Online development’s increasing speed brings into consideration a number of human rights issues, including that of multilingualism 1 as an intrinsic element of cultural diversity. If multilingualism is considered a human right, then protecting the individual and collective rights of linguistic minorities in cyberspace is a means through which other internationally recognized human rights can be guaranteed, including the rights to education, development, and freedom of expression, and the right to seek and receive information. Failing to fully recognize online multilingualism hampers enjoyment of these rights.
An analysis of current thinking and of the national and international legal tools adopted by states and international organizations, can shed light on the extent to which human rights, the Internet and multilingualism are related or disconnected concepts, and provide a basis for future framing of the issue.
1 For the sake of clarity it is better to define how multilingualism differs from plurilingualism as defined by the Council of Europe in the Language Education Policy, http://www.coe.int/t/ dg4/linguistic/division_EN.asp. Multilingualism refers to the presence in a geographical area, large or small, of more than one variety of language, that is, a social group mode of speaking whether or not it is formally recognized as a language ; in such an area individuals may be monolingual, speaking only their own variety. Plurilingualism refers to the repertoire of languages used by many individuals. It is therefore the opposite of monolingualism, including a ‘mother tongue’ or ‘first language’ and any number of other linguistic varieties.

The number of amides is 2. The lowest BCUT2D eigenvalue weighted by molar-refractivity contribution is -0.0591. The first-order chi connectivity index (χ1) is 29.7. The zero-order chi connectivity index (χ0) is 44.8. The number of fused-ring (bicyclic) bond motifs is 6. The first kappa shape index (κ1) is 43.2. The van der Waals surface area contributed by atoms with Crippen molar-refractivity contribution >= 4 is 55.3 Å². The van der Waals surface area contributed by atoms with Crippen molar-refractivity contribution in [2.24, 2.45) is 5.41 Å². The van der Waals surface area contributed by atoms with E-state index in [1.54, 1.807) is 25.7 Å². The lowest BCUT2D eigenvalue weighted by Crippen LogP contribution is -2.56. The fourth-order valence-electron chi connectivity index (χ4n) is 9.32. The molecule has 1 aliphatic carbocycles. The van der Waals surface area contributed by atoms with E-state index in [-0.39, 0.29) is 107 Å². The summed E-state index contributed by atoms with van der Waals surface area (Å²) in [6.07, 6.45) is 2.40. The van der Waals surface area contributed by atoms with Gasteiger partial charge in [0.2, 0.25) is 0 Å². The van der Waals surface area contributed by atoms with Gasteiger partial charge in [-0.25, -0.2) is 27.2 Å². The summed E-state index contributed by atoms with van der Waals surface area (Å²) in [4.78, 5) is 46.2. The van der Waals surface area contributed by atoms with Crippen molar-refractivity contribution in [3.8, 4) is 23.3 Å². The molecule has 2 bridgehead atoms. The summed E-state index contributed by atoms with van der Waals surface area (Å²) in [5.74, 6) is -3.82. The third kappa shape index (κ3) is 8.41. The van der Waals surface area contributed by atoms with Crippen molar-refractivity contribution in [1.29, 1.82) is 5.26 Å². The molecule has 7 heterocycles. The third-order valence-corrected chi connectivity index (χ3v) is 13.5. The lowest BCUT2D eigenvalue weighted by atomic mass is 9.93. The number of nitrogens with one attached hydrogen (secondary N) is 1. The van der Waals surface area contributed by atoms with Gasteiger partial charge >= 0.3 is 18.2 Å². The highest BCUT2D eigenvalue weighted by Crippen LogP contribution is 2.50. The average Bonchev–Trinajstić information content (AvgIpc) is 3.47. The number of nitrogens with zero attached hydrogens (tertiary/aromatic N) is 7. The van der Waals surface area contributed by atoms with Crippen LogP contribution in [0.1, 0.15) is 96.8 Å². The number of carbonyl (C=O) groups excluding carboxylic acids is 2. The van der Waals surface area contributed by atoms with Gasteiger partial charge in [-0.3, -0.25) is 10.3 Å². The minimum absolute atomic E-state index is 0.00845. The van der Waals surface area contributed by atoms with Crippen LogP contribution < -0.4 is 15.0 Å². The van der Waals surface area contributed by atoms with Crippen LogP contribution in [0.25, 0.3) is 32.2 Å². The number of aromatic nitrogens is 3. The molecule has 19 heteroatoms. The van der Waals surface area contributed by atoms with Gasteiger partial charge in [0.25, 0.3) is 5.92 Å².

In multilingual areas, some individuals are monolingual and others plurilingual.
Isabella Pierangeli Borletti THE INTERNET AND HUMAN RIGHTS Email, blogging, search engines, online shopping and podcasts do not necessarily implicate all human rights, but the internet rapid development in society raises numerous human rights concerns, including civil, political, economic and social rights on both individual and collective dimensions. This discussion thus necessites a transversal approach.